"Just a few dusty crates that look like they've been here a while. These look like spare PADDs." She looked around at the state of the other crates in the room. Maybe they could have passed through the corridor. None were full-sized, palletized cargo, which didn't make sense to her, but was what she was seeing. "What do you think the odds are they're telling the truth? They've been in the system a while and haven't received any of the shipments we're worried about yet?"

"Unless we are looking in the wrong place," Savin pointed out. "It would be logical to hide cargo among cargo, because common sense dictates that if one would hide something, one would do it elsewhere. But following that theory, a cargo hold would be the last place someone looks, so it would be the logical place to hide something." He paused, looking at the others. "But, that would be illogical. So I believe whatever we are looking for, is not hidden among the cargo."

Nodding while she listened to Savin, Li moved to another crate, opening it and nodding. "Emergency survival supplies probably packed a decade ago," she muttered then turned with a confused frown as he finished his train of reasoning. "O-kay. So they. . ." Her eyes moved to the floor of the cargo bay and she took out her palm light. "That's odd. The deck's painted about how you'd expect to clear moving and loading zones if that hatch was the main entry here. But- " she shined her light at the floor, holding it down at a low angle so that the gripping texture of the deck plates cast a slight shadow.

"Do you see that?" Li asked. "The wear patterns don't match. She moved around the crates, following a faint trail that was at least visible to her. "You'd never see it on a Starfleet vessel, but this deck hasn't seen maintenance in forever. And there's a strip right down the middle of this bay with no wear, like everyone kept clear of it except maybe for a grav sled to move through." Her light followed what she was seeing until it pointed right at a blank section of wall. "But to where?"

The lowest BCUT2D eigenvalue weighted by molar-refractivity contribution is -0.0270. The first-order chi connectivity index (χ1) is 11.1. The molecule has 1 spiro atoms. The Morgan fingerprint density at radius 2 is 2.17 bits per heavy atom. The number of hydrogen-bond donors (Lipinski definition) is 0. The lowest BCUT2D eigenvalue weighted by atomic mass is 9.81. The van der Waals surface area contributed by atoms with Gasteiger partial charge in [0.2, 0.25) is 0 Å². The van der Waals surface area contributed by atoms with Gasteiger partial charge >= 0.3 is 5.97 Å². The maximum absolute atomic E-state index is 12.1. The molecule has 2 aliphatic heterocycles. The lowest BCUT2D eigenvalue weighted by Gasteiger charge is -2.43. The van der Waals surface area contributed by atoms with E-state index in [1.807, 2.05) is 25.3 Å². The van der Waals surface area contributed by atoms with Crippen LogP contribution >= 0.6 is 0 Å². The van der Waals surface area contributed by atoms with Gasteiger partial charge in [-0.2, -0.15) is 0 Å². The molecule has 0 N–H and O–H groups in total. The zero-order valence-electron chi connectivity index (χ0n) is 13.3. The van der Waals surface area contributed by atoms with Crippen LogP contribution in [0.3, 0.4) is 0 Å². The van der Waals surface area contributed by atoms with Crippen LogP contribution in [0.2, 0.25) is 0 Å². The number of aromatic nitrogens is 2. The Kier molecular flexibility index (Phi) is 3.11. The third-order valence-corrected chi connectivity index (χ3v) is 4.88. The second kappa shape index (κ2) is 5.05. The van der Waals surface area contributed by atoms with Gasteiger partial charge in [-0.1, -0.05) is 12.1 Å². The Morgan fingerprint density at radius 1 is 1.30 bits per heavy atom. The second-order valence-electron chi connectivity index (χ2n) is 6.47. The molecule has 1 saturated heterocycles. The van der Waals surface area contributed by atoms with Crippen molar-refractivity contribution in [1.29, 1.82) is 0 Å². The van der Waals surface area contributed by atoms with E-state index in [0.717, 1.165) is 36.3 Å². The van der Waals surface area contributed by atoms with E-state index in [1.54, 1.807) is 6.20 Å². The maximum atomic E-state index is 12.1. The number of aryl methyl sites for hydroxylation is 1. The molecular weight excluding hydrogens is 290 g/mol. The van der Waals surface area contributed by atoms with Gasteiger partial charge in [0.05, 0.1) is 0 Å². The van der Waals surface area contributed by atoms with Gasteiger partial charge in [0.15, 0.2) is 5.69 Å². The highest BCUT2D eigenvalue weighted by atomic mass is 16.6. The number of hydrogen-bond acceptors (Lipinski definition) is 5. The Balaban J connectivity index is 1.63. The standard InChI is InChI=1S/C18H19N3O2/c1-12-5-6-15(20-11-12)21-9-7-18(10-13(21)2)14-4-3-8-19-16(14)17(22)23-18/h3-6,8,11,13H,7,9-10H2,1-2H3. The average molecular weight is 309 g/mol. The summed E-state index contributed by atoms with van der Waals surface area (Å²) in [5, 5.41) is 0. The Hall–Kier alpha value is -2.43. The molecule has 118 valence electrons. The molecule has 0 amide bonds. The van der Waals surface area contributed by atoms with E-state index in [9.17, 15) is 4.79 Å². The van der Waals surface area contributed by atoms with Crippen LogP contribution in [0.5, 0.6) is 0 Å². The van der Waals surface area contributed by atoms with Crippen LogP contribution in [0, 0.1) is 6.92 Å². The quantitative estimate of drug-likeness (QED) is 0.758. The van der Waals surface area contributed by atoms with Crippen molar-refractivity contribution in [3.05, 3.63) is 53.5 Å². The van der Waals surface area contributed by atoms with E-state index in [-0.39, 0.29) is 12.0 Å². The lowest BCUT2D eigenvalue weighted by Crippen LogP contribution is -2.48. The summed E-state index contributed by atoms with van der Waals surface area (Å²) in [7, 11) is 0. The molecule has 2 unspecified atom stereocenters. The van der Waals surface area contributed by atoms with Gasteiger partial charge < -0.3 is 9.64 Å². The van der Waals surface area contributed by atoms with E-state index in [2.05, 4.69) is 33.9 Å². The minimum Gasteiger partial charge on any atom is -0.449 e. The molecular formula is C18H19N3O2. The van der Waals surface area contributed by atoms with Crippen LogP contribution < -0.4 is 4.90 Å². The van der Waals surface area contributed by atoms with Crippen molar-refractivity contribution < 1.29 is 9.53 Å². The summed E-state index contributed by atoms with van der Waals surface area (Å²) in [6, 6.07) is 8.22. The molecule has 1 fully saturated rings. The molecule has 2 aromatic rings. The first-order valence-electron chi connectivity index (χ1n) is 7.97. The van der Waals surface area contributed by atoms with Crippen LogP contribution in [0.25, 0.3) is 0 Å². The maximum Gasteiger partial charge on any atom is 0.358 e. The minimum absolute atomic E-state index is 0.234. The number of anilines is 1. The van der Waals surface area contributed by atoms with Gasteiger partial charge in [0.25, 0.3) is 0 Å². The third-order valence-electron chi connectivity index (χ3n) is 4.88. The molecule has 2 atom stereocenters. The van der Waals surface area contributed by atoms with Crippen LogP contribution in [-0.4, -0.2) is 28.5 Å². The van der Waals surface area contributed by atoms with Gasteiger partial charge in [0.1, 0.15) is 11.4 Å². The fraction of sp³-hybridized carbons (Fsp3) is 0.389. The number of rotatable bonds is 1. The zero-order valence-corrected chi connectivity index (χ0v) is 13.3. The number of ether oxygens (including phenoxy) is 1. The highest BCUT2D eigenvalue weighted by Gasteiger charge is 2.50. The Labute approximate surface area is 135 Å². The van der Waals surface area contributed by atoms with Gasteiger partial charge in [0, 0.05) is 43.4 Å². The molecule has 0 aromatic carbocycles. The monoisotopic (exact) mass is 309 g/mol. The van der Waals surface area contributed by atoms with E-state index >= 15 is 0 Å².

Kane nodded along with the Lieutenant's assessments, impressed with her detective skills. If she weren't such a good pilot he might have considered giving her a job in security. He held out a tricorder and ran it over the wall. "There's nothing here. Literally nothing - I'm guessing there's a localised dampening field hiding whatever it is they don't want eyes seeing." He glanced at the other two. "Back when we were chasing down Orion smugglers they would employ some micro-cloaking technology to conceal the more illegal items they were running. This looks similar. We just need to find the specific frequency..." he looked at Li's Andorian antennae for a moment. "Think you can localise it?"

"Could we be looking at a hologram? Or some kind of projection that is supposed to let us believe that there is nothing else here?" Savin looked from one to the other, then back at the wall.

Frowning, Li stepped closer to the wall that wasn't there. She reached her hand out and rested her palm on it. Closed her eyes and tried to focus on her other senses. She was mostly aware of what her antennae told her in terms of balance. Gravity and proprioception. But, at least in familiar places, it wasn't unheard of to be able to single out EM sources. Why she would be able to sense something the tricorder couldn't, she couldn't say. She dipped her head down and felt something very like vertigo. Her hand rested on the wall. Her eyes had seen the wall, but like the tricorder, her antennae told her the wall wasn't there.

She ran her hand over the surface, then pulled it away and frowned. "This... this [em]is[/em] a hologram. Looking at the wall, it seems to fit in pretty well here, yeah? Dinged up. Dirty. But it doesn't smudge. And it feels smooth and brand new." She put both hands against it and pushed, then followed what felt like a slight give. "The projection is in the exact same place as an actual wall and a door. Hiding the door. And with whatever. The micro-cloaking thing? To hide the projection and whatever's behind it. So, how do we open an invisible door?"

"Clever," Kane mused. He withdrew his hand phaser, wondering if that would do the trick. As he glanced around the compartment, however, his concerns over the integrity of the cargo hold were starting to grow. "Even on a low setting, this could punch a hole in the hull. It looks barely paper-thin in places. If we can isolate the emitters we might be able to shut it down without the risk."